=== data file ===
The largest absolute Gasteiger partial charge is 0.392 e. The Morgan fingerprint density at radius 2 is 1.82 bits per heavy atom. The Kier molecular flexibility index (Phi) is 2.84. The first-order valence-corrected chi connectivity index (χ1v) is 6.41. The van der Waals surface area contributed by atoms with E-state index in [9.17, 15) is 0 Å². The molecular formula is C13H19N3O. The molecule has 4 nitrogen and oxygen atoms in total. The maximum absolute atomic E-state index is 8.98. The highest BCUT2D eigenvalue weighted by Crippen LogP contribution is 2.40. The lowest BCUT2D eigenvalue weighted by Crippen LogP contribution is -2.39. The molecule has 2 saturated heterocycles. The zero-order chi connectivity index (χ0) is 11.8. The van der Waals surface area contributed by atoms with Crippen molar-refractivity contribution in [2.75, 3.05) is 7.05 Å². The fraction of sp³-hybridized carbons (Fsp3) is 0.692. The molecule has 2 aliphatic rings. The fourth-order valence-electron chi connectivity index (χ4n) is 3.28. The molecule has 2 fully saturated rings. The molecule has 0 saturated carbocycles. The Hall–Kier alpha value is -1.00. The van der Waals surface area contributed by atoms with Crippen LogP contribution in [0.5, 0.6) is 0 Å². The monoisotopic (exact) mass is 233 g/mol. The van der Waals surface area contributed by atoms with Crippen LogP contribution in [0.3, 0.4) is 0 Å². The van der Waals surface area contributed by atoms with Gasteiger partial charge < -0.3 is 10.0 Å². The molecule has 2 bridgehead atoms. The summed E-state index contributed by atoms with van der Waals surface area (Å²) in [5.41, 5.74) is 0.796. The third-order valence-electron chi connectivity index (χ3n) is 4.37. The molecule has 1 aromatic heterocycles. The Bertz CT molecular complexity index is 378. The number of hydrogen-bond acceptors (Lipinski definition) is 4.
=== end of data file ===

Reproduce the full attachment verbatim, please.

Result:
The largest absolute Gasteiger partial charge is 0.392 e. The Morgan fingerprint density at radius 2 is 1.82 bits per heavy atom. The Kier molecular flexibility index (Phi) is 2.84. The first-order valence-corrected chi connectivity index (χ1v) is 6.41. The van der Waals surface area contributed by atoms with E-state index in [9.17, 15) is 0 Å². The molecular formula is C13H19N3O. The molecule has 4 nitrogen and oxygen atoms in total. The maximum absolute atomic E-state index is 8.98. The highest BCUT2D eigenvalue weighted by Crippen LogP contribution is 2.40. The lowest BCUT2D eigenvalue weighted by Crippen LogP contribution is -2.39. The molecule has 2 saturated heterocycles. The zero-order chi connectivity index (χ0) is 11.8. The van der Waals surface area contributed by atoms with Crippen molar-refractivity contribution in [2.75, 3.05) is 7.05 Å². The fraction of sp³-hybridized carbons (Fsp3) is 0.692. The molecule has 2 aliphatic rings. The fourth-order valence-electron chi connectivity index (χ4n) is 3.28. The molecule has 2 fully saturated rings. The molecule has 0 saturated carbocycles. The Hall–Kier alpha value is -1.00. The van der Waals surface area contributed by atoms with Crippen LogP contribution in [0.5, 0.6) is 0 Å². The monoisotopic (exact) mass is 233 g/mol. The van der Waals surface area contributed by atoms with Crippen LogP contribution in [0.3, 0.4) is 0 Å². The van der Waals surface area contributed by atoms with Gasteiger partial charge < -0.3 is 10.0 Å². The molecule has 2 bridgehead atoms. The summed E-state index contributed by atoms with van der Waals surface area (Å²) in [5.41, 5.74) is 0.796. The third-order valence-electron chi connectivity index (χ3n) is 4.37. The molecule has 1 aromatic heterocycles. The Bertz CT molecular complexity index is 378. The number of hydrogen-bond acceptors (Lipinski definition) is 4.